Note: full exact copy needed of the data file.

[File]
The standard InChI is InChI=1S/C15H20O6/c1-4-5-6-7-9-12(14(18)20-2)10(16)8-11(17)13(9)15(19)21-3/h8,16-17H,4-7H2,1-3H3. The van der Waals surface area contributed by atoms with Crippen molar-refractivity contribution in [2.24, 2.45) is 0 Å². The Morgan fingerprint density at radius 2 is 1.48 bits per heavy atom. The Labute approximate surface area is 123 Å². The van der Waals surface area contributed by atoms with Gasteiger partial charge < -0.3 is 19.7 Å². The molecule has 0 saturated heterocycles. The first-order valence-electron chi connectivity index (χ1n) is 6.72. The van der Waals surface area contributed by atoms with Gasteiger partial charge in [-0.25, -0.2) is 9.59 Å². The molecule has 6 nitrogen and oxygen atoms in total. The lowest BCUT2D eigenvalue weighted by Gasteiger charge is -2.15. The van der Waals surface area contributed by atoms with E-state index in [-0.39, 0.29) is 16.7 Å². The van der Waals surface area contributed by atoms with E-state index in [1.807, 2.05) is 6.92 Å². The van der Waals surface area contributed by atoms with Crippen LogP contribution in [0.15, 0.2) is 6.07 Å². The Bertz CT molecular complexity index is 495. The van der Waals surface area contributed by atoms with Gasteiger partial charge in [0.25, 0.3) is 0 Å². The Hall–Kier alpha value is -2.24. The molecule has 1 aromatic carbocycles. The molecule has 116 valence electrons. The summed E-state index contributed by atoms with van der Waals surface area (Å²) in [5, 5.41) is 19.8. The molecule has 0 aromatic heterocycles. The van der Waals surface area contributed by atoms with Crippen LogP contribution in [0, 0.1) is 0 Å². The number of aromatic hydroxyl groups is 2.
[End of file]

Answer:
The standard InChI is InChI=1S/C15H20O6/c1-4-5-6-7-9-12(14(18)20-2)10(16)8-11(17)13(9)15(19)21-3/h8,16-17H,4-7H2,1-3H3. The van der Waals surface area contributed by atoms with Crippen molar-refractivity contribution in [2.24, 2.45) is 0 Å². The Morgan fingerprint density at radius 2 is 1.48 bits per heavy atom. The Labute approximate surface area is 123 Å². The van der Waals surface area contributed by atoms with Gasteiger partial charge < -0.3 is 19.7 Å². The molecule has 0 saturated heterocycles. The first-order valence-electron chi connectivity index (χ1n) is 6.72. The van der Waals surface area contributed by atoms with Gasteiger partial charge in [-0.25, -0.2) is 9.59 Å². The molecule has 6 nitrogen and oxygen atoms in total. The lowest BCUT2D eigenvalue weighted by Gasteiger charge is -2.15. The van der Waals surface area contributed by atoms with E-state index in [-0.39, 0.29) is 16.7 Å². The van der Waals surface area contributed by atoms with E-state index in [1.807, 2.05) is 6.92 Å². The van der Waals surface area contributed by atoms with Crippen LogP contribution in [0.15, 0.2) is 6.07 Å². The Bertz CT molecular complexity index is 495. The van der Waals surface area contributed by atoms with Gasteiger partial charge in [0.25, 0.3) is 0 Å². The Hall–Kier alpha value is -2.24. The molecule has 1 aromatic carbocycles. The molecule has 116 valence electrons. The summed E-state index contributed by atoms with van der Waals surface area (Å²) in [5, 5.41) is 19.8. The molecule has 0 aromatic heterocycles. The van der Waals surface area contributed by atoms with Crippen LogP contribution in [0, 0.1) is 0 Å². The number of aromatic hydroxyl groups is 2.